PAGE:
• Haphazard Decisions based on foreign funding – Changing entire law of the country?

BIM SAVIYA (transferring from Deed Registration to Title Registration)

Australian ‘Torrens System’ of title registration – Registration of Titles Act No. 21 of 1998, known as Bim Saviya which requires compulsory title registration.

In 1998 a sudden change in land took place probably due to funding associated with the proposal that changed Sri Lanka’s land law from deed system to title system. Whose decision was it to bring another foreign law into the colonial laws we were already complying with without much change?

How many are aware that this Act 21 of 1998 has taken away the rights of the Judiciary to adjudicate land frauds and the rights of the people to seek justice for land issues. In lieu of the judiciary a new title Commissioner of Title is created to adjudicate 9.5million blocks of land!

However, the Registrar of Lands says that 50% of Sri Lanka’s land deeds are fraudulent – in such a scenario without resolving this 50% of land cases via courts how correct is it to include fraudulent deeds into electronic form – denying the original owner the right to claim his/her land?

Let’s not forget the Empire State Building in US was ‘sold’ for $2b by a ‘Willie Sutton’ and deed was registered within 90minutes in US electronic register. The registration could be reversed because it was the Empire State Building but will the same happen to others?

Were the lawyers aware that the law of co-ownership and the law of prescription was removed at the Bill stage of Act 21 of 1998?

Have those who introduced Bim Saviya in 1998 thought about the consequences of taken away people’s deeds, where to store them, aspects of hacking and cyber crime when digitalizing records (no system is foul proof) at least with physical records, there are ways to make duplicate copies and keep for owners.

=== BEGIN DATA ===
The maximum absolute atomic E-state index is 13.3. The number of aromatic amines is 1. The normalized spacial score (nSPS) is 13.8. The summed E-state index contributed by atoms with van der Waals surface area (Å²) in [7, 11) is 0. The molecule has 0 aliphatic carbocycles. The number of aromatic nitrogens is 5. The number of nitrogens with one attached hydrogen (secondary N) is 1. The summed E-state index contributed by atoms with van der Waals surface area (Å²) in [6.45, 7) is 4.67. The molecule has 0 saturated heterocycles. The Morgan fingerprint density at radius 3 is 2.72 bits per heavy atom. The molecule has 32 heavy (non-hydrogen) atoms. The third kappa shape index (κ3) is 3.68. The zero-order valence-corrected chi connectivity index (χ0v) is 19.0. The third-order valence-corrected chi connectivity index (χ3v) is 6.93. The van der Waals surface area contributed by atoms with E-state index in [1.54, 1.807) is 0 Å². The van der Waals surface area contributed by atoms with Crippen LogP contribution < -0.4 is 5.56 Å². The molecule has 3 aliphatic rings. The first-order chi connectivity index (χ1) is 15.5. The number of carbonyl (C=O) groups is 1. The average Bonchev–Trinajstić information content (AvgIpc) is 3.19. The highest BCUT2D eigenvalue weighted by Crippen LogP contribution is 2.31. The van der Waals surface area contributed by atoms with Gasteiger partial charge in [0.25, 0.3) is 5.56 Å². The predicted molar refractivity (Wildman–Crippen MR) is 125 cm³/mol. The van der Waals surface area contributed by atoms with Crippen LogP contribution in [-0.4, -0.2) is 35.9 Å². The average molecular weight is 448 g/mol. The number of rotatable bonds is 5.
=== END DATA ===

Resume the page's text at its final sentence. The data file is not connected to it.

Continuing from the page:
Section 33 of the Act judiciary is given no power to hear cases related to land ownership especially if the grantees ownership is affected by fraud. The grantee will have to seek compensation in lieu of his ownership. The judiciary cannot question the entries in the registry made by the Registrar General.

Under Act 21 a grantee under the new bill could not pass half share of the land  to his or her spouse or child to be a co-owner.

The banks cannot give them loans if the wife becomes a co-owner.  How can he obtain bank loans if a salaried family member was not joined as a co-owner

Given the context of land issues and its association with colonial land statutes how far have successive governments spent on remedying the irregularities and bringing laws and outdated statutes to suit and conform with Sri Lanka’s laws as well as its Constitution?

ONLY Relief we have is the 7 day window to file FR in Supreme Court. Can lawyers afford to rely on the 7 days to study statutes & file complaint? Are the foreign lawyers not taking advantage of this?

  • Digitalizing Sri Lanka’s deeds & Land Registry

Digitalizing means reducing physical land registry. Ideally, it is good to have one large building to house all of the 45 land registries and the computer systems with the electronic land deeds with local technical and computer experts. In any emergency the referral option is available.

The Sri Lanka Survey Dept has developed a Land Information System & put each block of land into a 12 digit system.

Without passing the Land Bank Act which was part of the MCC pre-condition, a US outsourced company is now doing cadastral mapping across Sri Lanka. Why has it not been given to the Sri Lankan Survey Dept to do?

According to former Survey General who had been working for the department since 1978 – Rs.5000million had been spent from 2007 to 2018 ($28m)

In 2007 World Bank had given $5m to digitalize deeds

Sadly, only 200,000 of the 9.5m blocks of land has been digitalized from 1998-2019 into 10 land registries. So in 20 years we have digitalized only 200,000 blocks of land for the $5million given by World Bank excluding the maintenance & other costs.

Clearly, $67m allocation for land project by MCC is not enough.

MCC will have to wait 300 years in Sri Lanka to digitalize 9.5million blocks of land!